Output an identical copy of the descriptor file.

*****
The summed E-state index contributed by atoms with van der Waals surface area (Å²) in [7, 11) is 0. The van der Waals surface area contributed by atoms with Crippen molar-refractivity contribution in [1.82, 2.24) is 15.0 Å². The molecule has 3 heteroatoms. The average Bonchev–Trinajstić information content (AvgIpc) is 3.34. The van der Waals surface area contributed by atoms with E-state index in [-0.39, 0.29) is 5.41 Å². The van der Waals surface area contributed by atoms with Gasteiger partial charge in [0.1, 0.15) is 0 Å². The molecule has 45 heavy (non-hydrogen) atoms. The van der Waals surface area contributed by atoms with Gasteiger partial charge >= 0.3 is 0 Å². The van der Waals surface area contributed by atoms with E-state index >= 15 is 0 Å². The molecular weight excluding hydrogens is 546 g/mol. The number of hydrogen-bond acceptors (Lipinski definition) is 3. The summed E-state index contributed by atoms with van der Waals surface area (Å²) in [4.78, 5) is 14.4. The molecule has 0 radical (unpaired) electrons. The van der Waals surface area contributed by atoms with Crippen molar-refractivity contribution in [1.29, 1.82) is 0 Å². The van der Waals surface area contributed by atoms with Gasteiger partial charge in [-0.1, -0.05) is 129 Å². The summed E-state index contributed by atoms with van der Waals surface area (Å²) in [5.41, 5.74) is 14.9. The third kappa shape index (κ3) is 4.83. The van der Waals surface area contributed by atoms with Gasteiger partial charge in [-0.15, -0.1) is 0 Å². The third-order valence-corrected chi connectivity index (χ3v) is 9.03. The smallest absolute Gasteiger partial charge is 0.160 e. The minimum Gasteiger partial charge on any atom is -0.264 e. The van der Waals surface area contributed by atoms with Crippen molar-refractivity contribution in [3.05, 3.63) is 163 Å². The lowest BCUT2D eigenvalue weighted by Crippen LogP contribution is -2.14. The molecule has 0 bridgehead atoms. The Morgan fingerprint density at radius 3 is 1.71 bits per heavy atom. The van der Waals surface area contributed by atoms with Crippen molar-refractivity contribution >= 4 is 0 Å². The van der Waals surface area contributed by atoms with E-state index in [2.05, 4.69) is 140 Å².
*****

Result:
The summed E-state index contributed by atoms with van der Waals surface area (Å²) in [7, 11) is 0. The van der Waals surface area contributed by atoms with Crippen molar-refractivity contribution in [1.82, 2.24) is 15.0 Å². The molecule has 3 heteroatoms. The average Bonchev–Trinajstić information content (AvgIpc) is 3.34. The van der Waals surface area contributed by atoms with E-state index in [-0.39, 0.29) is 5.41 Å². The van der Waals surface area contributed by atoms with Gasteiger partial charge in [0.1, 0.15) is 0 Å². The molecule has 45 heavy (non-hydrogen) atoms. The van der Waals surface area contributed by atoms with Gasteiger partial charge >= 0.3 is 0 Å². The van der Waals surface area contributed by atoms with E-state index >= 15 is 0 Å². The molecular weight excluding hydrogens is 546 g/mol. The number of hydrogen-bond acceptors (Lipinski definition) is 3. The summed E-state index contributed by atoms with van der Waals surface area (Å²) in [4.78, 5) is 14.4. The molecule has 0 radical (unpaired) electrons. The van der Waals surface area contributed by atoms with Crippen molar-refractivity contribution in [1.29, 1.82) is 0 Å². The van der Waals surface area contributed by atoms with Gasteiger partial charge in [-0.1, -0.05) is 129 Å². The summed E-state index contributed by atoms with van der Waals surface area (Å²) in [5.41, 5.74) is 14.9. The third kappa shape index (κ3) is 4.83. The van der Waals surface area contributed by atoms with Gasteiger partial charge in [-0.15, -0.1) is 0 Å². The third-order valence-corrected chi connectivity index (χ3v) is 9.03. The smallest absolute Gasteiger partial charge is 0.160 e. The minimum Gasteiger partial charge on any atom is -0.264 e. The van der Waals surface area contributed by atoms with Crippen molar-refractivity contribution in [3.05, 3.63) is 163 Å². The lowest BCUT2D eigenvalue weighted by Crippen LogP contribution is -2.14. The molecule has 0 bridgehead atoms. The Morgan fingerprint density at radius 3 is 1.71 bits per heavy atom. The van der Waals surface area contributed by atoms with Crippen molar-refractivity contribution >= 4 is 0 Å². The van der Waals surface area contributed by atoms with E-state index in [2.05, 4.69) is 140 Å².